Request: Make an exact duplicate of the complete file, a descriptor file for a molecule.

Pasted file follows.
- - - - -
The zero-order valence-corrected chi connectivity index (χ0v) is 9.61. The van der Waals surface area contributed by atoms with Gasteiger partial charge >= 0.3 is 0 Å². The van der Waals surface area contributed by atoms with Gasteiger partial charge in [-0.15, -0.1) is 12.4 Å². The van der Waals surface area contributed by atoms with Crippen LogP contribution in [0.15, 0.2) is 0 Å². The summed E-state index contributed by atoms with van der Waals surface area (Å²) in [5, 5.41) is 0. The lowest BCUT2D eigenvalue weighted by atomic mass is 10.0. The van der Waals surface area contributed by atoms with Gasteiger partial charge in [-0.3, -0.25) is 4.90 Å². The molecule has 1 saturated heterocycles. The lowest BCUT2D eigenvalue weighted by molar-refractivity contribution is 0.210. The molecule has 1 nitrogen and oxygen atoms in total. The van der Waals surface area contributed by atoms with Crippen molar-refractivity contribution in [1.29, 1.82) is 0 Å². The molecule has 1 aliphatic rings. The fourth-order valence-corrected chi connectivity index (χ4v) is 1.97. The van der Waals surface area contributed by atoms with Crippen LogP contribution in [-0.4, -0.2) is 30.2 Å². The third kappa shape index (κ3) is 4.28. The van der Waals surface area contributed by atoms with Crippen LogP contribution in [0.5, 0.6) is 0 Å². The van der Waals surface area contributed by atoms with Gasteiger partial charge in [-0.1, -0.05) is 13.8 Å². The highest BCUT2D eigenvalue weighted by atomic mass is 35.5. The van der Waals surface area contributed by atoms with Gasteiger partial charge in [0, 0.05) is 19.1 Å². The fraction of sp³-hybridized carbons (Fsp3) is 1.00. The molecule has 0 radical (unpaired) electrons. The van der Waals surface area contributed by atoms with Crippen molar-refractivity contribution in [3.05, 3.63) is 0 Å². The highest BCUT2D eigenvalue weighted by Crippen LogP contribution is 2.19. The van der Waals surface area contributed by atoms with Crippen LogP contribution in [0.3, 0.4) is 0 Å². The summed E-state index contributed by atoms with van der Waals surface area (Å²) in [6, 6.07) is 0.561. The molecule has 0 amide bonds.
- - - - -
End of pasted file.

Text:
The zero-order valence-corrected chi connectivity index (χ0v) is 9.61. The van der Waals surface area contributed by atoms with Gasteiger partial charge >= 0.3 is 0 Å². The van der Waals surface area contributed by atoms with Gasteiger partial charge in [-0.15, -0.1) is 12.4 Å². The van der Waals surface area contributed by atoms with Crippen LogP contribution in [0.15, 0.2) is 0 Å². The summed E-state index contributed by atoms with van der Waals surface area (Å²) in [5, 5.41) is 0. The lowest BCUT2D eigenvalue weighted by atomic mass is 10.0. The van der Waals surface area contributed by atoms with Gasteiger partial charge in [-0.3, -0.25) is 4.90 Å². The molecule has 1 saturated heterocycles. The lowest BCUT2D eigenvalue weighted by molar-refractivity contribution is 0.210. The molecule has 1 nitrogen and oxygen atoms in total. The van der Waals surface area contributed by atoms with Crippen molar-refractivity contribution in [1.29, 1.82) is 0 Å². The molecule has 1 aliphatic rings. The fourth-order valence-corrected chi connectivity index (χ4v) is 1.97. The van der Waals surface area contributed by atoms with Crippen LogP contribution in [-0.4, -0.2) is 30.2 Å². The third kappa shape index (κ3) is 4.28. The van der Waals surface area contributed by atoms with Crippen LogP contribution in [0.5, 0.6) is 0 Å². The van der Waals surface area contributed by atoms with Gasteiger partial charge in [-0.1, -0.05) is 13.8 Å². The highest BCUT2D eigenvalue weighted by atomic mass is 35.5. The van der Waals surface area contributed by atoms with Gasteiger partial charge in [0, 0.05) is 19.1 Å². The fraction of sp³-hybridized carbons (Fsp3) is 1.00. The molecule has 0 radical (unpaired) electrons. The van der Waals surface area contributed by atoms with Crippen molar-refractivity contribution in [3.05, 3.63) is 0 Å². The highest BCUT2D eigenvalue weighted by Crippen LogP contribution is 2.19. The van der Waals surface area contributed by atoms with Crippen LogP contribution in [0.3, 0.4) is 0 Å². The summed E-state index contributed by atoms with van der Waals surface area (Å²) in [6, 6.07) is 0.561. The molecule has 0 amide bonds.